(November 2013) Overweight women who skip breakfast increase their risk for diabetes, according to a study led by Elizabeth Thomas, MD, an instructor in the School of Medicine’s Department of Medicine.
The findings, released in June at the annual meeting of the Endocrine Society in San Francisco, gained national attention. The study found that overweight women skipping the morning meal experienced insulin resistance.
Thomas and fellow researchers studied nine nondiabetic women, with an average age of 29, who were overweight or obese. The study took place on two days about a month apart. Subjects were randomly assigned to receive either breakfast or no breakfast at the first visit and the opposite at the second visit. Four hours later, all subjects ate the same standardized lunch at each visit. They had blood samples taken every 30 minutes after lunch for three hours to test their insulin and glucose levels.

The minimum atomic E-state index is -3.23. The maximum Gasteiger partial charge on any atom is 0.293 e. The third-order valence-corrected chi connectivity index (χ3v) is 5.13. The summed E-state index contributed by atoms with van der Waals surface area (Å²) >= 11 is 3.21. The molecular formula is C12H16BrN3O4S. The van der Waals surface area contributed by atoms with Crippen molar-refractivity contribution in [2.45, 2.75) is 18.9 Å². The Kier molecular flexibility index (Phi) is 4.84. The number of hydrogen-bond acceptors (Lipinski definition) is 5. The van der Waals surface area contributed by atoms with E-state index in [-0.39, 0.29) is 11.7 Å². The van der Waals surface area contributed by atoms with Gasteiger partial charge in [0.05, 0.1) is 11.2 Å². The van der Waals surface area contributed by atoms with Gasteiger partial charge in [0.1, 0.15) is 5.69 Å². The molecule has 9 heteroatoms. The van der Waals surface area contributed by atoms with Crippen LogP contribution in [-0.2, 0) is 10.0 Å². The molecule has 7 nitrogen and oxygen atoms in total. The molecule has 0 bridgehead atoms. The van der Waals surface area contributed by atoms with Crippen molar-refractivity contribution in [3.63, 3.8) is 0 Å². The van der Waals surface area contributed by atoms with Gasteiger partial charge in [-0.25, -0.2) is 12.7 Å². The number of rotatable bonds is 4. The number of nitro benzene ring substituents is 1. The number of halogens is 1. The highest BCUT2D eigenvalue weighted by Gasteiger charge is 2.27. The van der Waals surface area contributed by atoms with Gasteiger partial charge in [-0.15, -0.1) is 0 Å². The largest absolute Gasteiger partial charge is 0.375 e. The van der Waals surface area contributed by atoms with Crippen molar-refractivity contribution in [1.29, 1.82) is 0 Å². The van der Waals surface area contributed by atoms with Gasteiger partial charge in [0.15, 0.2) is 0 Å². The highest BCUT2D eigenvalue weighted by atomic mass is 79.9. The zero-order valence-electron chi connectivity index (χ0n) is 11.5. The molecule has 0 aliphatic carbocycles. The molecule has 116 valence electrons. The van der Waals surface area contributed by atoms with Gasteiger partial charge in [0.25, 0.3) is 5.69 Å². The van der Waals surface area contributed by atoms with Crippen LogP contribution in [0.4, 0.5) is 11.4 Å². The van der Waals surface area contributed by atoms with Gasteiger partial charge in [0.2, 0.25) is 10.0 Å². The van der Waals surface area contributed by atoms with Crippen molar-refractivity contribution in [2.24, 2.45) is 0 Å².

It is normal for glucose levels to rise after eating a meal, which then triggers insulin production. The researchers found, however, that the women’s insulin and glucose levels after lunch were significantly higher on the day they skipped breakfast than on the day when participants ate breakfast. The higher levels demonstrated acute insulin resistance because of skipping breakfast, according to Thomas.
“Eating a healthy breakfast is probably beneficial,” Thomas says. “It may not only help you control your weight but avoid diabetes.”